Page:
The Final Author (kind of like Final Girl, but way cooler) in our anthology is returning Crone Girls author, Shannon Scott. If you’ve read her “Swing a Dead Cat” in Coppice & Brake, or her “Synchronous Online” in Nightmare Magazine, you will know that any of Scott’s stories will take you on a wild, intense ride the likes of which you have not ridden before. There’s not really any introduction that could live up to her words, so I will step out of the way and let her take it from here.
Q (Crone Girls Press): Can you share what your previous works were, and what you’ve been working on since then?
A (Shannon Scott): My first story published by Crone Girls Press was a novelette called Swing a Dead Cat that came out in the anthology, Coppice and Brake. It was a “fictional” tale about an adjunct English professor who clones herself so she can continue working at three universities and still finish her novel. Since then, I work on the cloning process every day between classes.
Q: Where did your idea for a cursed object story come from? What spurred you to think about it when coming up with your story?
A: I prefer to think of the rape kits as symbolic representations of the crime as opposed to cursed objects. The issue of backlogged rape kits is a real issue and has always bothered me, but I never wanted to write about it. I never wanted to write about rape. Ever. Then I was watching Toy Story 4 with my family and thought, what if the rape kits were animated? I bet they’d like to get the hell out of there, escape the evidence storage facility and have some fun. Then the first scene fell into place and the characters took over.
Q: The three stories in this volume bring a certain horror from the modern-but-mundane. Can you talk a bit about the choices you made around the setting and characters when writing the piece?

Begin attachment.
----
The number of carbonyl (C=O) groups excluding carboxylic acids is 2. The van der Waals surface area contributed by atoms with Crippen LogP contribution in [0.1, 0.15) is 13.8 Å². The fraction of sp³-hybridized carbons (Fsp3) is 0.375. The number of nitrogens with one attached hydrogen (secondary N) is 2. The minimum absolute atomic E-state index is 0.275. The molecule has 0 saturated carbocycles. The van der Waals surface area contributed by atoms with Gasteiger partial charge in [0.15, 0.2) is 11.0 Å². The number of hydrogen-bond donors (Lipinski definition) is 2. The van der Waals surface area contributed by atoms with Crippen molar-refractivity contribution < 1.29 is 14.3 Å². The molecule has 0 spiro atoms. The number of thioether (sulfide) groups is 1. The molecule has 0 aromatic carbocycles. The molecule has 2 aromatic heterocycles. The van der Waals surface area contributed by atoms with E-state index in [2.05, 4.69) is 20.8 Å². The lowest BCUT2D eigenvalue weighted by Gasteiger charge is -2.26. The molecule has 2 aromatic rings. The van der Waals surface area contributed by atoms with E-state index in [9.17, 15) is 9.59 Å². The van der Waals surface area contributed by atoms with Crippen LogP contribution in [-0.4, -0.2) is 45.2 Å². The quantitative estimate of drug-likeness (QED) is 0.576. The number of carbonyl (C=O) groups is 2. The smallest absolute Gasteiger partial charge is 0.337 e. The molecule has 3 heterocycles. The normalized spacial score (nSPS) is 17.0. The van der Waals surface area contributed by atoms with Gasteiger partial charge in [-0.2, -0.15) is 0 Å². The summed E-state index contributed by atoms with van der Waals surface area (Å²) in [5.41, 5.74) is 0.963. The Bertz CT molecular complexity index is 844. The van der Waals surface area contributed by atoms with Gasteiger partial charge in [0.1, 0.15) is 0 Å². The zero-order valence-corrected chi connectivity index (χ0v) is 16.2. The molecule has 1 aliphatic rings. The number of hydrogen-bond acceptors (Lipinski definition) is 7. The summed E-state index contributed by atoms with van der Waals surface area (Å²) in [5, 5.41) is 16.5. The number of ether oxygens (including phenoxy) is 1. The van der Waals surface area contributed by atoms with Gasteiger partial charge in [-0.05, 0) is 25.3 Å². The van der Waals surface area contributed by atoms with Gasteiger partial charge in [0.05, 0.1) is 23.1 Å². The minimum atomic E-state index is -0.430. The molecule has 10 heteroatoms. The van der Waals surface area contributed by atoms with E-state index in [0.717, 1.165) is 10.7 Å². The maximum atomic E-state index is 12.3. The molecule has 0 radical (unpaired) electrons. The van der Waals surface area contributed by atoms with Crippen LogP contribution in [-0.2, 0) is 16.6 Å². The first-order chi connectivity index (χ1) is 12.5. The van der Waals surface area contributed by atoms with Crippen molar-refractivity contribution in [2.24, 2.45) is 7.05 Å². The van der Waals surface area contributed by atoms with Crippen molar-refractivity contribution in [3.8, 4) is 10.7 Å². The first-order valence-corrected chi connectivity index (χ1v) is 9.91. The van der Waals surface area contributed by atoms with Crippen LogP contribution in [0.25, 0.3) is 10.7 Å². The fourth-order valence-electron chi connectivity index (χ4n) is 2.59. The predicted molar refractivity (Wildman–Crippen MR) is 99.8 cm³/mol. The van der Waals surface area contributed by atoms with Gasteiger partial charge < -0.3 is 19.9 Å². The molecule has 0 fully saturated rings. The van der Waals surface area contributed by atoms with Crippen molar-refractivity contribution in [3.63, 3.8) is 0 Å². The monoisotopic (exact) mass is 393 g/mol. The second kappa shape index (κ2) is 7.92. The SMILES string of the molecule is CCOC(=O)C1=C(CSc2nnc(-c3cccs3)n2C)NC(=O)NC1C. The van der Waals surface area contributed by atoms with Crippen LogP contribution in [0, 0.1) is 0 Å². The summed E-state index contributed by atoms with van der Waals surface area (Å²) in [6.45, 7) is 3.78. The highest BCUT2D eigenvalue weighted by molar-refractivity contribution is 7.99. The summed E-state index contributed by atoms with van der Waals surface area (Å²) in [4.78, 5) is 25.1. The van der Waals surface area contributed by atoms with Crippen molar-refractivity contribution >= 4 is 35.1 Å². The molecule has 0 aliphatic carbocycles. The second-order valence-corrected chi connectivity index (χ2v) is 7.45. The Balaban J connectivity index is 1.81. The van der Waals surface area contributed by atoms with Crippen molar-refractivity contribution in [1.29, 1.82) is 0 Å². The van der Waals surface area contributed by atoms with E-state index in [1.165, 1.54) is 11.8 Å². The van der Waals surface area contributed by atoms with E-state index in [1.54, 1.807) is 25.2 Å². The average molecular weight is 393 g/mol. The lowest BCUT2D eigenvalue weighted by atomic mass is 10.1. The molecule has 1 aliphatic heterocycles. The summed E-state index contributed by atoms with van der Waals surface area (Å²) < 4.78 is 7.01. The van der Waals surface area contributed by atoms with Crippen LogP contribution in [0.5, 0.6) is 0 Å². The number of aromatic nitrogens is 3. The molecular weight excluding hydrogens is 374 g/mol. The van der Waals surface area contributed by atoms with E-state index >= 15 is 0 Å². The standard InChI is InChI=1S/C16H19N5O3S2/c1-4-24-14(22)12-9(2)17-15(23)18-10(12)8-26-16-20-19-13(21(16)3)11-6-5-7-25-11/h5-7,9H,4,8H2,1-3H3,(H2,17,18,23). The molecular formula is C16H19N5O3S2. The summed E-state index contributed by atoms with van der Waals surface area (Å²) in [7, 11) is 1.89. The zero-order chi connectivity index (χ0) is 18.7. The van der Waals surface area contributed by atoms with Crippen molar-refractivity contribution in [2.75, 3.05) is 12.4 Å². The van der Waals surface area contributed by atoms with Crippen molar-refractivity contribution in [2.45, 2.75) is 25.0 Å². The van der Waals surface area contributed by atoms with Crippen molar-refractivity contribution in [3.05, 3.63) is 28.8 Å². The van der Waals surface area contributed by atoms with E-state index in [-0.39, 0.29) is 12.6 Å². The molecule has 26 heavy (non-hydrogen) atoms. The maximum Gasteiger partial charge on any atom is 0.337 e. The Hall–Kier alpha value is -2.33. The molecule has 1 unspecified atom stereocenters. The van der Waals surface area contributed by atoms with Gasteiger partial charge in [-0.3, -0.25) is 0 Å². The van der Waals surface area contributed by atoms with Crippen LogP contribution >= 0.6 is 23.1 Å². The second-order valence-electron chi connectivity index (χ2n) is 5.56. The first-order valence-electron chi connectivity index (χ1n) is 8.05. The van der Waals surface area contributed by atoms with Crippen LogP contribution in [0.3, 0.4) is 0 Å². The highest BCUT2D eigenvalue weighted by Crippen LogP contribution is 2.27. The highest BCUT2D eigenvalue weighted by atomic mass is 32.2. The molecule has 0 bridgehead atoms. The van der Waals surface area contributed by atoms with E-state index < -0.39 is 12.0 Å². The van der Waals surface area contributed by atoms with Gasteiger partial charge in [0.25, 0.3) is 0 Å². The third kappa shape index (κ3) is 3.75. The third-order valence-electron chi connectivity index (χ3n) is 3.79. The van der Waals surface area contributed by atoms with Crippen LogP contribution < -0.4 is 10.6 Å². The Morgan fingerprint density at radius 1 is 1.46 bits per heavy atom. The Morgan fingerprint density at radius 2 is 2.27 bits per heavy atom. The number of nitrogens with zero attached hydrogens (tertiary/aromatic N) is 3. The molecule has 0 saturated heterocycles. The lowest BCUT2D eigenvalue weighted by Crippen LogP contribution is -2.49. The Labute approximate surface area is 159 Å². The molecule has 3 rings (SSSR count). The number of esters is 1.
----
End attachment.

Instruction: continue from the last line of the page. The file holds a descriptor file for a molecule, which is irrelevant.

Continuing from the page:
A: The characters surprised me a lot while writing this story. One character in particular kept a secret for a long time. The characters controlled the narrative. I also kept a lot of the violence off stage, more than my previous work. This story wasn’t about violence as much as its aftermath. How do you pick up the pieces? How do you move on? Especially after a sexual assault, when it feels like that’s all you are, a rape kit stuck in a storage facility, not the person living their life out in the world.
Q: What were some of the challenges that popped up during the writing/editing/revising process?
A: My main characters are rape kits. I didn’t want to forget that. I didn’t want them to lose their “boxiness,” but I also needed them to move. That was a practical challenge that took more than imagination. No fingers, no toes, no arms, no legs. A bigger challange was that I didn’t want to make light of sexual violence. In my first draft, I thought that if I wrote the rape scenes for my main characters, I would be aknowledging the pain in a more respectful way. But I was so wrong. Those scenes were grueling and horrible to write. So awful, I stopped writing the story for months. When I came back to it, and reread those scenes, I deleted all of them. I decided that if I was going to write about rape, and do it authentically for myself, I would never write a rape scene. It was a very conscious choice.
Q: What do you hope readers take away from your story?
A: That sexual violence can happen to anyone. That the aftermath is the hardest part.
Q: What is coming up next on your writing and publishing timeline?
A: I have a story, “Synchronous Online,” coming out in Nightmare Magazine in April. It explores the horror of teaching black boxes.
About the Author
Shannon Scott is a Professor of English at several universities in the Twin Cities. She has contributed essays on werewolves to collections published by Manchester University Press and Routledge Press. In addition, Shannon has published short fiction in Nightscript, Coppice and Brake, Dark Hearts Anthology, Hawk & Cleaver, Oculus Sinister, and has stories coming out in Nightmare Magazine and Water~Stone Review. She is co-editor of Terrifying Transformations: An Anthology of Victorian Werewolf Fiction, 1838-1896.
Find her online at: https://sf-scott.com/